Chemist Lu Wei can remember the first time she truly saw the results of her research. The moment came when she was a graduate student and, with her lab mates, built a microscope. “When we got our first image, I literally jumped around,” Wei says. “Seeing really is believing.”
Wei has leaned into that sense of excitement ever since. Now in her own lab at Caltech, she uses new spectroscopy and microscopy methods to delve deep into biological tissues and track individual molecules in living cells. Wei is just one of many scientists and engineers at the Institute hard at work producing better pictures of objects as small as individual cells, as deadly as breast cancer tumors, and as far away as black holes. In an attempt to see deeper, farther, and faster, these researchers push the boundaries of traditional techniques by using new approaches, including some that incorporate artificial intelligence (AI), to identify patterns beyond the scope of the human eye.
To truly understand diseases and develop better ways to treat them, one needs to know what is happening in the body on a cellular level. Wei aims to do that through the design of innovative imaging techniques that exploit the unique vibrations of chemical bonds—which stretch and bend due to the constant motion of atoms—to visualize small biomolecules with high precision and resolution using the detected vibrations as coordinates. “For example, water molecules are made of O and H bonds that vibrate at a particular frequency,” Wei explains. “We can detect that vibration and map out where the water is in our cells and tissues and bodies.”
Wei’s team has built on this knowledge about how different chemical bonds vibrate and has developed nontoxic chemical tags that give off particular vibrations. These tags can be introduced into molecules to help researchers track them in the complex environments of living cells. Thanks to a specialized type of microscopy developed by Wei that can pick up the subtle vibrations, she has been able to probe the metabolic processes—or life-sustaining chemical reactions—inside different types of cells.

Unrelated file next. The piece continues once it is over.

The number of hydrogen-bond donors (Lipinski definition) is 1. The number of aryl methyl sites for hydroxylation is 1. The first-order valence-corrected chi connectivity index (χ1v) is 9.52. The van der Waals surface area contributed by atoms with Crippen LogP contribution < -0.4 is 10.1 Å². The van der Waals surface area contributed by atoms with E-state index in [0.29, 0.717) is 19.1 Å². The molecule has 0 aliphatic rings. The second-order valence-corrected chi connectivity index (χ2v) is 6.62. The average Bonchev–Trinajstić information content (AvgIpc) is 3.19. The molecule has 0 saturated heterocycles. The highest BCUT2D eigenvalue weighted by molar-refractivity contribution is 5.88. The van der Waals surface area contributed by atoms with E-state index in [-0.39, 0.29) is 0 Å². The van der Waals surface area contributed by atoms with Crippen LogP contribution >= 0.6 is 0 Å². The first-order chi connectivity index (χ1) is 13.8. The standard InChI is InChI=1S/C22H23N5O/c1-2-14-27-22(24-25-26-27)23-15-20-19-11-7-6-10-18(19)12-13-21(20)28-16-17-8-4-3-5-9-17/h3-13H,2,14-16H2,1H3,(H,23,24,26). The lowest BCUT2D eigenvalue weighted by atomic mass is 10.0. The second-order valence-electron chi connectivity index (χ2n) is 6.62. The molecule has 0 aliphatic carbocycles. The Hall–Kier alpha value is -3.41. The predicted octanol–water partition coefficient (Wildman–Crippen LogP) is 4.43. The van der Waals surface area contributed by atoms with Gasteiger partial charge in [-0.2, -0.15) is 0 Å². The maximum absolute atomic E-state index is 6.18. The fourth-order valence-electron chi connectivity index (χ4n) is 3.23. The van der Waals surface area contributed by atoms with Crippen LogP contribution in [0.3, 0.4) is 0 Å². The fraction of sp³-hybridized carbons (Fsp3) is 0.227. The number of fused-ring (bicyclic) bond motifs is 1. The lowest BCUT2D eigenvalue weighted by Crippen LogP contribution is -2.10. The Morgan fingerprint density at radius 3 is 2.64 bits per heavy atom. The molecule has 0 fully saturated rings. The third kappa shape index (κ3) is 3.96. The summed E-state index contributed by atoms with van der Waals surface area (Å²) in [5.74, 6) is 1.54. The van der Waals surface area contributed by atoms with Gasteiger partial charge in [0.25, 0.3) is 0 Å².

“With cancer and other diseases, we’re trying to find new or additional targets associated with metabolism that could help improve the efficiency of treatments,” Wei says. “Previously, we used this approach to pinpoint a couple of metabolic susceptibilities in melanoma cancer cells at the stem cell level. What was very impressive was that we were able to identify a process that directly linked to a very aggressive type of cancer cell.”
Now, she uses the same technologies and processes to explore metabolic regulation in cardiovascular disease and in brain tissue. “Because we’re in chemistry, we like to understand the fundamental aspects of exactly how something is being controlled,” Wei says. That kind of deep dive into how systems are regulated could also be used in efforts to make lithium-ion batteries safer. Following up on a project Wei initiated in 2018, the team plans to track the chemical dynamics of electrolyte distributions in batteries during charge cycles to figure out how to keep the batteries cooler. This could help address current safety issues that include fires, which are often caused by conditions related to electrolyte imbalances.
“In addition to biology, which is still my main interest, the instruments and techniques we’re developing have potential applications for other fields like renewable energy and materials science that I plan to explore further,” she says.
Seeing with Sound
Chemical engineer Mikhail Shapiro also wants to track functions cell by cell in the body to develop better health diagnostics and therapies: no easy feat, given that the human body holds some 37 trillion cells. But he uses a different kind of vibration—sound waves, rather than vibrations caused by motion—to image activities deep within a cell’s natural habitat.
To do this, Shapiro has pioneered a technique that uses genetic engineering to make genes dubbed “acoustic reporters” that produce air-filled proteins called gas vesicles when inserted into a cell. These vesicles, or “acoustic proteins,” contain pockets of air that can reflect sound waves, which allows them to be located and tracked using one of the most widely used imaging techniques in the world: ultrasound.
“The challenge has been that, historically, ultrasound has showed us anatomy, like where bones and muscles are, but it couldn’t show us specific cells,” Shapiro says. “Now, not only can we see where cells are located, but we can also look at their function because we can program them to only make the gas vesicles under certain conditions. This has opened up new potential for deep-tissue cellular imaging that was not previously possible.” Shapiro and his team can also amp up the ultrasound waves to a strength that can pop the gas vesicles instead of just pinging them; this results in a stronger signal that allows researchers to see much smaller quantities of the vesicles. This increased sensitivity has the potential to improve studies of the gut microbiome, where a large portion of immune cells live, by being able to home in on just a few cells in a sea of many. “One of our near-term ambitions is to visualize immune cells as they go around the body and seek out and attack pathogens or tumors,” Shapiro says. “We want to watch this drama unfolding in real time.”